Amazing! This guy really knows what he is talking about.
Genealogy of morals: After reading "Beyond Good and Evil" this was shockingly clear and lucid. The idea of a pre-christian morality glorifying accomplishment, conflict, strength, etc. being "revolted" against and replaced with a morality of subservience/asceticism is compelling. However, I'd really like to know if his verifiable claims have stove up to the test of time. He makes a lot of linguistic/historical implications about aryans and hebrews which lack citations. Of all the Nietzsche books...more
Interesting. While I don't agree with most of what Nietzsche posits, I appreciate the read to hear his perspective. Marx speaks with a greater darkness than Nietzsche, so the crazy hammering of the soul when evil is taught wasn't present for me here. I completely disagree with his ideas about the "ascetic priest," they sound closer to Korihor's philosophy (and what a sad end he came to - hmmm, very similar to Nietzsche's), because they're all recycled stories from the same author, the devil. Oh...more
This is a really deep read for anyone. While a lot of people are critical of Nietzsche's works, he still is a unique writer who has delved into the darkness of mankind's soul and found that there is a lot of evil in there.

The second part of this book deals with Nietzsche own life and self-interpretations on what he's wrote as a sort of overall view at the end of his life/career. Nietzsche while he's listed as a philosopher had rather unique insight into the world of psychology. He will always b...more
Well, what can I say? God is dead, according to Nietzsche!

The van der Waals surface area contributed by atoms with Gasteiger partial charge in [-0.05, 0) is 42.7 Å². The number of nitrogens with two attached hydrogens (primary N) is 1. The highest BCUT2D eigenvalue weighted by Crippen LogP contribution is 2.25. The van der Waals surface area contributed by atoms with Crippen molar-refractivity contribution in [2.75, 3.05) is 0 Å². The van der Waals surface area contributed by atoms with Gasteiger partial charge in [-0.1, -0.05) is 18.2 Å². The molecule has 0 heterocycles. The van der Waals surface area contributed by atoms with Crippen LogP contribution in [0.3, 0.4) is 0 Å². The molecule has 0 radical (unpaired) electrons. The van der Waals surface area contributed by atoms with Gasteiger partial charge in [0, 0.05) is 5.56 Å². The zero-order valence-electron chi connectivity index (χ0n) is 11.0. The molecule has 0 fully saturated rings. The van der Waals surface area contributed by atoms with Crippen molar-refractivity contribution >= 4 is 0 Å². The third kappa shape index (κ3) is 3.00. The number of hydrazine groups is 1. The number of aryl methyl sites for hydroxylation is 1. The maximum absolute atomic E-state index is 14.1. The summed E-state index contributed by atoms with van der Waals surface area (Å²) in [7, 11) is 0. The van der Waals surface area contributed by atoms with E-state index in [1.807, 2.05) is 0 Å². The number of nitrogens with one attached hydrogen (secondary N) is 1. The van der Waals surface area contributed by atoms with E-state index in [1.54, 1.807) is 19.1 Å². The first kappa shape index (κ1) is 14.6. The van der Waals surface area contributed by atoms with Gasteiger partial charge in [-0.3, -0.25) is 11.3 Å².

Similarly very challenging, thought provoking and controversial essays on morality which I really admire. I studied the essays for an online course and compared Nietzsche's views on morality with that of Darwin's and I find them really different. To Nietzsche, there's no such thing as morality and the meaning of morality. It's in a fluid state that undergoes haphazard progression from one state to another. To Nietzsche, morality comprises...more
Alexandre Couto de Andrade
NIetzsche does not know what he is talking about.
Nietzsche's complex sequel to Beyond Good and Evil is a remarkable achievement of philosophy, philology, and history. It laid the groundwork for such 20th century thinkers as Foucault and Deleuze, though they would never reach Nietzsche's complexity and moral sophistication. In the preface to the book, Nietzsche proposes the project of investigating the origins of morality on the grounds that human beings are unknown to themselves. He is ultimately concerned with the development of moral prejudi...more
"I find it difficult to write a review of a philosophical work; difficult because it is initially put upon the reviewer to agree or disagree with an idea, but one must first summarize--and by doing that, one has already levied judgment." -me
I wrote that passage on the back page of my copy of this text. The page number I referenced before writing this thought is page 326, which contains the quote from Ecce Homo (1900): "I have a terrible fear that one day I will be pronounced holy: you will gues...more
Kenna Day
Nietzsche is like a long lost friend to me. I read Zarathustra in high school and I remember connecting so deeply to his dissatisfaction with religion. Granted, I grew out of my flaming violent antitheism. But Nietzsche takes me back.